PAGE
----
Global Citizen Tries For a Degree
Some of you may know that over the last year or so, I’ve been struggling with finding funding sources to finish my graduate degree. In the end, I’ve decided to make a personal appeal through crowd-sourcing to fill the last few gaps needed to get my degree. I’ve started a Indie Go Go campaign on the matter.
I realize this is both a highly personal appeal and one that requires thorough explanation. Money’s a big deal. Asking for it’s even a bigger deal. What are you funding if you decide to chip in?
The long and short of it is: Foreigners aren’t eligible for student loans, and my other sources of support (e.g. family) are tapped.
For more detail read on, dear reader, and I’ll try to lay it out as plainly and clearly as I’m able….
My regular readers will know that I’m a graduate student at the Lyndon B. Johnson School of Public Affairs. (Or more infamous the LBJ School of “Pubic” Affairs…) There I’m part of the Masters in Global Policy Studies program, which aims to create a new generation of policy makers for a more globalized world.
Global policy is a bit of a buzzword. It’s meant to evoke a post Cold War paradigm, one where borders are fluid and the world moves past the old strictures of “international relations”. It’s also a deeply personal frame. Going from an “international” to a “global” perspective has been my own evolution.
I was once a returnee student in Japan. In a society where conformity was the rule and parochial nationalism was the norm, it was a social death sentence to be multi-cultural. The harder parts of it I’ve chronicled elsewhere.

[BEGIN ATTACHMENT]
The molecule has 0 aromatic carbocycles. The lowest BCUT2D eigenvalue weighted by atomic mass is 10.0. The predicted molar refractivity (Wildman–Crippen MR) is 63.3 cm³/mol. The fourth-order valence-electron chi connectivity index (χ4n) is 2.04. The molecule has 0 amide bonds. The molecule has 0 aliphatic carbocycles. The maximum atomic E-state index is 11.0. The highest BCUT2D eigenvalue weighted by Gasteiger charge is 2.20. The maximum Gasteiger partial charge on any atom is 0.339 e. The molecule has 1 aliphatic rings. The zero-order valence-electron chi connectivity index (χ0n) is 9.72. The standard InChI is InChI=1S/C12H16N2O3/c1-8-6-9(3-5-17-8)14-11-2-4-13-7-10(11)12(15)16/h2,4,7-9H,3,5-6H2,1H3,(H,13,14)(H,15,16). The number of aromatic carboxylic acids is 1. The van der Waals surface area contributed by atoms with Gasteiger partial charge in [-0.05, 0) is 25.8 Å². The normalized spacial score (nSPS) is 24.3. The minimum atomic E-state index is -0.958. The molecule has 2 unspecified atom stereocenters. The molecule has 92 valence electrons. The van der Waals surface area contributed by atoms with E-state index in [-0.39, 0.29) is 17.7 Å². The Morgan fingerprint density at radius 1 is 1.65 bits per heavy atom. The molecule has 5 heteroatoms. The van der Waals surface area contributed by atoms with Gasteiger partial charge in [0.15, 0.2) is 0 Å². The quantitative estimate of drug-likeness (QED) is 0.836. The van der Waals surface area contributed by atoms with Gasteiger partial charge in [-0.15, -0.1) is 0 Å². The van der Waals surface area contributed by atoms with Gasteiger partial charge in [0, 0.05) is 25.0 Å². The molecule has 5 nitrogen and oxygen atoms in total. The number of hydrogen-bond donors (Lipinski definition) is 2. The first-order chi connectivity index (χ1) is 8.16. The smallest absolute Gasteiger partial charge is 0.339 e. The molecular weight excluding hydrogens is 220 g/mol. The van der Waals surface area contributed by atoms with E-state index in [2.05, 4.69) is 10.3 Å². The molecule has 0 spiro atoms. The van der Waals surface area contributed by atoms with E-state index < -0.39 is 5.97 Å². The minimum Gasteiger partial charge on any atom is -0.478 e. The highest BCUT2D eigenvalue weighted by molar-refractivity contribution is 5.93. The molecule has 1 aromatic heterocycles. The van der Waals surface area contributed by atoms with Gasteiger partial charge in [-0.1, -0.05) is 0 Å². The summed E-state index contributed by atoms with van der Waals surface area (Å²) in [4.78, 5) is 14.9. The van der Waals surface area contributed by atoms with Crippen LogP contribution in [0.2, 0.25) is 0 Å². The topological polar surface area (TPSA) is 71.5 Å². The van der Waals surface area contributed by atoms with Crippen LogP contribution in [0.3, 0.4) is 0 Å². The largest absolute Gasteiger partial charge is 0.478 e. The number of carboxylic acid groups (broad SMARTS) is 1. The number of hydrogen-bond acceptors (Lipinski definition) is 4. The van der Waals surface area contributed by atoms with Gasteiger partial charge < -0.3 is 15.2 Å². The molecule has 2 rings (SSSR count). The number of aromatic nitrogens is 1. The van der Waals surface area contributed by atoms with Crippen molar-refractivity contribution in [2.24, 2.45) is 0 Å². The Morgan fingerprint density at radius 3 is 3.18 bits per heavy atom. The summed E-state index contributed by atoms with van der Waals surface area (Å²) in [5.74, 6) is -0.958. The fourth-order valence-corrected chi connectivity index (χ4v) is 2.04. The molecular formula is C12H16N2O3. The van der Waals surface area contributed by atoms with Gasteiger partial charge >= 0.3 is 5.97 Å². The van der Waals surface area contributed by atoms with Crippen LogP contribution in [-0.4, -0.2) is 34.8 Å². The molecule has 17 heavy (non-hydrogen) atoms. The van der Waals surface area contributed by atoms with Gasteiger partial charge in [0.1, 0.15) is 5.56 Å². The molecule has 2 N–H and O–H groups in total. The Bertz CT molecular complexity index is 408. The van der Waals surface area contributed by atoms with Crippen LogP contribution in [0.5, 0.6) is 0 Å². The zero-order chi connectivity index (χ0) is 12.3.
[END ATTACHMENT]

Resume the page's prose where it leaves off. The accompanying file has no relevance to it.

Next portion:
Yet it was also liberating. The old, closed world of Japanese society was at odds with the more globalizing economic environment I’d grown up in. Leaving the stifling culture of Japanese prep schools, I began to travel. I honed my english skills, knowing it’d be my ticket to a wider world. At 14, I quit high school, began taking the United Nations Association Test of English. The 90s were a time of great hope for the UN and international affairs. The Cold War was over, borders seemed to be opening up everywhere. It was an exciting portal to a bigger world, especially for a teenager.
By my 15th birthday, I’d gotten the A-class certification and immersed in the world of international public service. I traveled, I saw more of the world. The heady excitement was there, and I was happy. I could see myself living not as a Japanese citizen, but as a global one. Numerous interview tests with former high level diplomats left me hungry for a fuller engagement with these issues.
There were of course the occasional detour. I had dreams of being a game designer, or a computer programmer. I even got my high school diploma so I could start studying these things. But history has a way of intruding when you least expect it. Just before I began community college, the events of 9/11 and their aftermath brought the wider world back into focus. A chance encounter with a great professor when I started school a year later fixed it indelibly in my mind.
Dreams of making the next great Wing Commander clone forgotten (and none too soon, for the genre basically died out soon after), I focused on the global challenges exposed by the rise of non-state actors. I read vociferously, traveled as much as I could and cultivated friendships from around the world. I spent most of my undergraduate career refining this interest into something more concrete. Issues ranging from the rise of global trade and economic issues to terrorism filled my course catalog.
Hazily, I knew I wanted to have a career in something related to international politics. But what? Would it be academia as my mentor wanted? A PhD at Chicago studying terrorism issues? Or an economics degree? My pragmatic side, having seen (through much volunteer work in the notoriously machine-like city of Chicago) that political machinery in the US was run by attorneys told me maybe I should look into law school. Making a practical impact was important to me, and it was clear that the political science programs in international relations, while intellectually challenging, weren’t particularly interested in policy relevance.